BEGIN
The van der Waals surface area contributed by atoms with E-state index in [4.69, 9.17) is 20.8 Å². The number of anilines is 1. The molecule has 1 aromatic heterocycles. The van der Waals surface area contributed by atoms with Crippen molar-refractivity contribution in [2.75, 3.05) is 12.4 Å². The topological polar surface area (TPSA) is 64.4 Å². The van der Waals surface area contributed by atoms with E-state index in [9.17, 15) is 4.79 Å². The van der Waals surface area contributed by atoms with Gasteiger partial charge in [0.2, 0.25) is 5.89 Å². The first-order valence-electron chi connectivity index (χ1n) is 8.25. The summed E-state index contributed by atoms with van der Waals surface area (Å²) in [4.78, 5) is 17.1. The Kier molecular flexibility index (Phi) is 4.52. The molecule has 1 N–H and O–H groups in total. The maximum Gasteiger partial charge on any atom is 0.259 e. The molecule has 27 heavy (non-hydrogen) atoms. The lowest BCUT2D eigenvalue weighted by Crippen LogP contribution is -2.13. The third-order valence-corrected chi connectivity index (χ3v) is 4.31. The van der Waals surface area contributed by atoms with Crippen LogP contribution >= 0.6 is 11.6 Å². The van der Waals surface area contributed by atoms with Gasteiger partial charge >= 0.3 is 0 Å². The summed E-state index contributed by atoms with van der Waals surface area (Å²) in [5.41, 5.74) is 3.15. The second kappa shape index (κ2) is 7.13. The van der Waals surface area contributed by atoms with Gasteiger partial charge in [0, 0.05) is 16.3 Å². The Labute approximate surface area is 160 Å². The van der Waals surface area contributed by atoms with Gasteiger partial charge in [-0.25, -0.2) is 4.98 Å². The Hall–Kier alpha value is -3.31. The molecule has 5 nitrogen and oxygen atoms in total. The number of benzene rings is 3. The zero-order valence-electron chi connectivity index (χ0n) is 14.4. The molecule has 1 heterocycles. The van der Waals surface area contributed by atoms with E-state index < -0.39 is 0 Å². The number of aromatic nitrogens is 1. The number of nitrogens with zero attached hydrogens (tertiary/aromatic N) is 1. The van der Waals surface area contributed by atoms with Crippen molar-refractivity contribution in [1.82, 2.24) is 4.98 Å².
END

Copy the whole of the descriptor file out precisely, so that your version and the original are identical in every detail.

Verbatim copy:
The van der Waals surface area contributed by atoms with E-state index in [4.69, 9.17) is 20.8 Å². The number of anilines is 1. The molecule has 1 aromatic heterocycles. The van der Waals surface area contributed by atoms with Crippen molar-refractivity contribution in [2.75, 3.05) is 12.4 Å². The topological polar surface area (TPSA) is 64.4 Å². The van der Waals surface area contributed by atoms with E-state index in [9.17, 15) is 4.79 Å². The van der Waals surface area contributed by atoms with Gasteiger partial charge in [0.2, 0.25) is 5.89 Å². The first-order valence-electron chi connectivity index (χ1n) is 8.25. The summed E-state index contributed by atoms with van der Waals surface area (Å²) in [4.78, 5) is 17.1. The Kier molecular flexibility index (Phi) is 4.52. The molecule has 1 N–H and O–H groups in total. The maximum Gasteiger partial charge on any atom is 0.259 e. The molecule has 27 heavy (non-hydrogen) atoms. The lowest BCUT2D eigenvalue weighted by Crippen LogP contribution is -2.13. The third-order valence-corrected chi connectivity index (χ3v) is 4.31. The van der Waals surface area contributed by atoms with Crippen LogP contribution >= 0.6 is 11.6 Å². The van der Waals surface area contributed by atoms with Gasteiger partial charge >= 0.3 is 0 Å². The summed E-state index contributed by atoms with van der Waals surface area (Å²) in [5.41, 5.74) is 3.15. The second kappa shape index (κ2) is 7.13. The van der Waals surface area contributed by atoms with Gasteiger partial charge in [0, 0.05) is 16.3 Å². The Labute approximate surface area is 160 Å². The van der Waals surface area contributed by atoms with Gasteiger partial charge in [-0.25, -0.2) is 4.98 Å². The Hall–Kier alpha value is -3.31. The molecule has 5 nitrogen and oxygen atoms in total. The number of benzene rings is 3. The zero-order valence-electron chi connectivity index (χ0n) is 14.4. The molecule has 1 heterocycles. The van der Waals surface area contributed by atoms with E-state index < -0.39 is 0 Å². The number of aromatic nitrogens is 1. The number of nitrogens with zero attached hydrogens (tertiary/aromatic N) is 1. The van der Waals surface area contributed by atoms with Crippen molar-refractivity contribution in [1.82, 2.24) is 4.98 Å².